Colorado to Maine: A cross-country biking adventure

Wed, 07/29/2020 - 10:15am

It is free form and spontaneous. Tim and Tracy Johnson describes their long-distance bicycling tours that way. The couple traveled from their home in Denver to East Boothbay covering 4,240 miles in 59 days, April 27 - June 24, to visit with Tim’s parents, Allen and Sally Johnson, at Ocean Point.

Last summer, they set out on their first long-distance bike trip across northern Europe – 5,800 miles over three months. The couple had planned a bike trip through southern Europe for this summer, but COVID-19 put the kibosh on that adventure.

Colorado Gov. Jared Polis began re-opening the state April 26. The Johnsons set out April 27 on  steel-frame Kona Sutra heavy duty touring bikes.

The trip had five touch points or goals: Wisconsin with Tracy’s family, Mount Rushmore, swimming in all five of the Great Lakes, Niagara Falls, and reaching Ocean Point by the Fourth of July.

Tim said their favorite roads didn’t have lines on them. That would leave out conventional maps. Instead, they used Google Maps, clicking on the app’s bike icon for those roads less traveled. Sometimes gravel, sometimes dirt and sometimes taking them to places they didn’t know about – like the Erie Canal Tow Path.

Typical days for Tracy and Tim began at 8:30 a.m. and ended around 4:30 p.m. cycling for six of those hours and using the other two for finding food, breakfast, lunch; eating, washing up, and finding restrooms and a place to spend each night.

“We averaged 80 miles a day; sometimes 95 because we were looking for a place for the tent or a store for food,” Tracy said. “We would stop – always had a loaf of bread, peanut butter, apples, water and cookies. Getting food really determined how long the day was.”

Early in the trip, they were riding through towns that appeared empty, abandoned because there were no people outside. Everything was closed due to COVID-19. Many of the towns were small with populations of 300 or less.

“In the bigger towns with buildings on both sides, nothing was open but food or convenience stores,” said Tracy. “People had to travel longer distances for food or supplies like a mom in North Dakota who was driving an extra 15 miles to get to a store.”

The first half of the trip, campgrounds were closed. That meant thinking creatively about where to set up camp at a day’s end. Unusual spots included pavilions, baseball dugouts, a warehouse, church back dooryards, schools and under a store awning.

“The kindness of strangers is absolutely precious. It’s fun to do the biking and see stuff but the most fun we have is chatting with people,” said Tim.

A man in South Dakota offered them sleeping space in his warehouse – but not before he gave Tim and Tracy a tour of his cattle ranch where they got to bottle feed newborn calves.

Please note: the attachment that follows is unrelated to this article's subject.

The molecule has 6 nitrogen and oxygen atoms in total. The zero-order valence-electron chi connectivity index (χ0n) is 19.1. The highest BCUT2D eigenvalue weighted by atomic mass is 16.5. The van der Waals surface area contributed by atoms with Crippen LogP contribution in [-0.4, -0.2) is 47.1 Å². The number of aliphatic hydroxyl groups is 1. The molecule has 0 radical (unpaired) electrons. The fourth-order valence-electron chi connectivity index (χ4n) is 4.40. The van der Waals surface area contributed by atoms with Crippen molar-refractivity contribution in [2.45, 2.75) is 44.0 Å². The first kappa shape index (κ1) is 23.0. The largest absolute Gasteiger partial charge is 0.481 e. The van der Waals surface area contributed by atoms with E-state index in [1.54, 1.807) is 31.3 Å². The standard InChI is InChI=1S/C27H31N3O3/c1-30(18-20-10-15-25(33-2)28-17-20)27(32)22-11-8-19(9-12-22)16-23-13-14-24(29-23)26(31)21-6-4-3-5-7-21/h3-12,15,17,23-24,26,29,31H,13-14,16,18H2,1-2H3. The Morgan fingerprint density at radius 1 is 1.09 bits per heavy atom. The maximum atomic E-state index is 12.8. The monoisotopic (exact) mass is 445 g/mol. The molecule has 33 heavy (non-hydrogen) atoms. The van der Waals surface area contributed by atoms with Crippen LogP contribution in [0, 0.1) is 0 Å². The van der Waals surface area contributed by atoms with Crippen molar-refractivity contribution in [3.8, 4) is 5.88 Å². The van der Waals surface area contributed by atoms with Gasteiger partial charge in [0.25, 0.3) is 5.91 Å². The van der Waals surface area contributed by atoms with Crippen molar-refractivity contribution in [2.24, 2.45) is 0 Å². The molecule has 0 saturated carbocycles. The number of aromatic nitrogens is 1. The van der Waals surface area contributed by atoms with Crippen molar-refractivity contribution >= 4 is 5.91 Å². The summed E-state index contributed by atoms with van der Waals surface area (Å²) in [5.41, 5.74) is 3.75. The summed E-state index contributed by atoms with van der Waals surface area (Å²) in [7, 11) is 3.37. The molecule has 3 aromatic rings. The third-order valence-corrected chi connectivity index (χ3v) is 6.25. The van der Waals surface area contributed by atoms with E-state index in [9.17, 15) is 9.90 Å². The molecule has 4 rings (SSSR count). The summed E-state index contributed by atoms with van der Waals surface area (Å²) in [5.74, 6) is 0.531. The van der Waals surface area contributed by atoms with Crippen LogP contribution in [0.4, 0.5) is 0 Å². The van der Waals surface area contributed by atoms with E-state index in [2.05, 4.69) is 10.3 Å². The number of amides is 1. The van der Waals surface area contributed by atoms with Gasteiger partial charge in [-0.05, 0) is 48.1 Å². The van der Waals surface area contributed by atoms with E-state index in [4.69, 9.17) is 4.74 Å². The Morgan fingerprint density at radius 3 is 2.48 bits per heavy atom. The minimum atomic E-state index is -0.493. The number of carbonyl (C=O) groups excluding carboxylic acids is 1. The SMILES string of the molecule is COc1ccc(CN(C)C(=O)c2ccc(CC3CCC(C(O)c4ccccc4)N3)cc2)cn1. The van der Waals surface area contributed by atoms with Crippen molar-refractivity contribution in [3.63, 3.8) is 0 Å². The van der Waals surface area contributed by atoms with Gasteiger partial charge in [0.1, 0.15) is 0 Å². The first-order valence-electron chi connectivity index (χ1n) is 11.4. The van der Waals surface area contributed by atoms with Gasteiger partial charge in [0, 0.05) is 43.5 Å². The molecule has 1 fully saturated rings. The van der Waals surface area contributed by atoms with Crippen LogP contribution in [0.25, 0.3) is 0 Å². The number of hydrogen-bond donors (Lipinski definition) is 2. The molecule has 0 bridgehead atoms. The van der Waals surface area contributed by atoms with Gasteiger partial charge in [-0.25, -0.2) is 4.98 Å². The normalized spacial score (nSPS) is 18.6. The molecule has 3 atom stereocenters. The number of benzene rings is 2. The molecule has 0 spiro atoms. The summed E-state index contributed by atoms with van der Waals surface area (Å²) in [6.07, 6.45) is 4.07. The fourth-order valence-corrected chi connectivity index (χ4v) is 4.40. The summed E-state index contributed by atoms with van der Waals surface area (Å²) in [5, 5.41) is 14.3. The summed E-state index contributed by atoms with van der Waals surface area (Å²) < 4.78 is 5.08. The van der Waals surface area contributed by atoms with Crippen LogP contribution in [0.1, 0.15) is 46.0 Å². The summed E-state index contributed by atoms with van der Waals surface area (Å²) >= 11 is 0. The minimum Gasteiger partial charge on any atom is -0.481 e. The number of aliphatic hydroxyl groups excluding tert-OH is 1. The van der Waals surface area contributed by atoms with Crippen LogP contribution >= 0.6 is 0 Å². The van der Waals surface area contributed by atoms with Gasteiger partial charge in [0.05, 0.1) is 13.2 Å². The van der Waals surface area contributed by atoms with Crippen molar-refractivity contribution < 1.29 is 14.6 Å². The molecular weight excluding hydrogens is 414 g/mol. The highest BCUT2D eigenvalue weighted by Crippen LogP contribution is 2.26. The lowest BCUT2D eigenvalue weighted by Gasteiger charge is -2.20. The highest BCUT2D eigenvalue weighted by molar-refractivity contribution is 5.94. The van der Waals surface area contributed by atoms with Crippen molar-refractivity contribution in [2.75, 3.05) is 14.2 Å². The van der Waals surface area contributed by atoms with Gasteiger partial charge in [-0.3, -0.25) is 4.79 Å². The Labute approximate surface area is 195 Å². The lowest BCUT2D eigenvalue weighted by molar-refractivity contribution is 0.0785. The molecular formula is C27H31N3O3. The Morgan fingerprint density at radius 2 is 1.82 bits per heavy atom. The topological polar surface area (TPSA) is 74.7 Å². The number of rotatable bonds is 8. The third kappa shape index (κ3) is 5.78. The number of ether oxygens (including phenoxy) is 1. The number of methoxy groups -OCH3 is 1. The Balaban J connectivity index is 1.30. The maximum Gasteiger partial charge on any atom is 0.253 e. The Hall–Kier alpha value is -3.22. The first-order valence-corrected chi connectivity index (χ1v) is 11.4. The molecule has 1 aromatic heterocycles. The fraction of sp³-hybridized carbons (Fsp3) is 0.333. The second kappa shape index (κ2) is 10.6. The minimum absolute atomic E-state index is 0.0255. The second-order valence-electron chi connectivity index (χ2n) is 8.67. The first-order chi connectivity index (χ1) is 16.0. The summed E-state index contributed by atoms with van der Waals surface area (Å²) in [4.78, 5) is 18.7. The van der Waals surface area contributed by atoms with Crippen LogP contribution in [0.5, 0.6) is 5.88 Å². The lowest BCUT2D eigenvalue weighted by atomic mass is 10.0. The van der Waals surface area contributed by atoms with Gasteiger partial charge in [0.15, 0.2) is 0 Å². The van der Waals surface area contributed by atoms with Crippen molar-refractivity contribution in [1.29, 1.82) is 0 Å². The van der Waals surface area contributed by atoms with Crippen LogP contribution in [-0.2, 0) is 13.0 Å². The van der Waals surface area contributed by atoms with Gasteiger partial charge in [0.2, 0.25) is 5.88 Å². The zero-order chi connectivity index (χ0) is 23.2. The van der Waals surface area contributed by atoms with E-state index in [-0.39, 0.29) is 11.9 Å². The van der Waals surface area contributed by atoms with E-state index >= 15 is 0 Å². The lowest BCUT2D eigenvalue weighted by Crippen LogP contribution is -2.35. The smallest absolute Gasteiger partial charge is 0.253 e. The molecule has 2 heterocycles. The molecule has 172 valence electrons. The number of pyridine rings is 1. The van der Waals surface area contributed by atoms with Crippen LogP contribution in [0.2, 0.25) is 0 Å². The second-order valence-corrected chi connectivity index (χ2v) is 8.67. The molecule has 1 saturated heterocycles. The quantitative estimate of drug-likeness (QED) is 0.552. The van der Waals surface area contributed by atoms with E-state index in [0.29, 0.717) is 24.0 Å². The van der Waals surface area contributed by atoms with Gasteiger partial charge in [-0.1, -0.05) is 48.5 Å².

“We’d come out of a grocery store or convenience store and people would ask us where we were going. They’d ask where we were staying,” Tracy said. “One person offered us his office space at the end of the driveway; someone else said they had a bedroom above their garage.”

After finding a place for the night, it was time to set up camp; everything was neatly packed in the four bags (think saddle bags) on their bikes – 70 pounds of gear:  a sleeping pad, the down winter coats that doubled as pillows. Staple foods always included peanut butter, potato chips, apples and water.Friday nights were happy hour with a six pack of beer and Triscuit crackers and cheese; there were also happy hours later in the trip, when the weather was warmer, if they traveled 80 miles in 80F-plus weather.

“Psychologically we know we have this big goal. The shine does dull some, but it never turns sour,” Tim said. “Tracy and I have done enough hard things to know we can work through those days and at the end of it we will feel good about having made it through.”

Challenging days were largely due to weather. In Fargo, North Dakota, 30 mph winds were blowing into their faces. There was pouring rain in the Detroit Lakes. And there was a snowstorm in Bismark in early May when it was a whopping 24F.

But, those challenges pale in memory (somewhat!) to the intimacy with nature experienced traveling by bicycle along those roads less traveled where there are bears, elk, moose, buffalo, mountain goats and hundreds of butterflies!

Most memorable journal posts include the 10-day stay in Tracy’s home state of Wisconsin for a birthday celebration; Mount Rushmore, the Niagara River, seeing the rapids, rainbows coming off the Falls; and Lusk, Wyoming. The couple celebrated both their birthdays.

The Johnsons went on another bike tour after quarantining for two weeks at Ocean Point. The tour was 815 miles around Maine, July 10-24 to visit friends and family. Along the way, they celebrated their 33rd wedding anniversary.

“It wouldn’t work if we weren’t evenly matched,” said Tracy about their long-distance bicycling trips. “If one of us lagged behind or something like that …”

“The trail boss pushes hard,” interjected Tim with a smile.

The Johnsons will return to Denver with their bikes in early August, by air.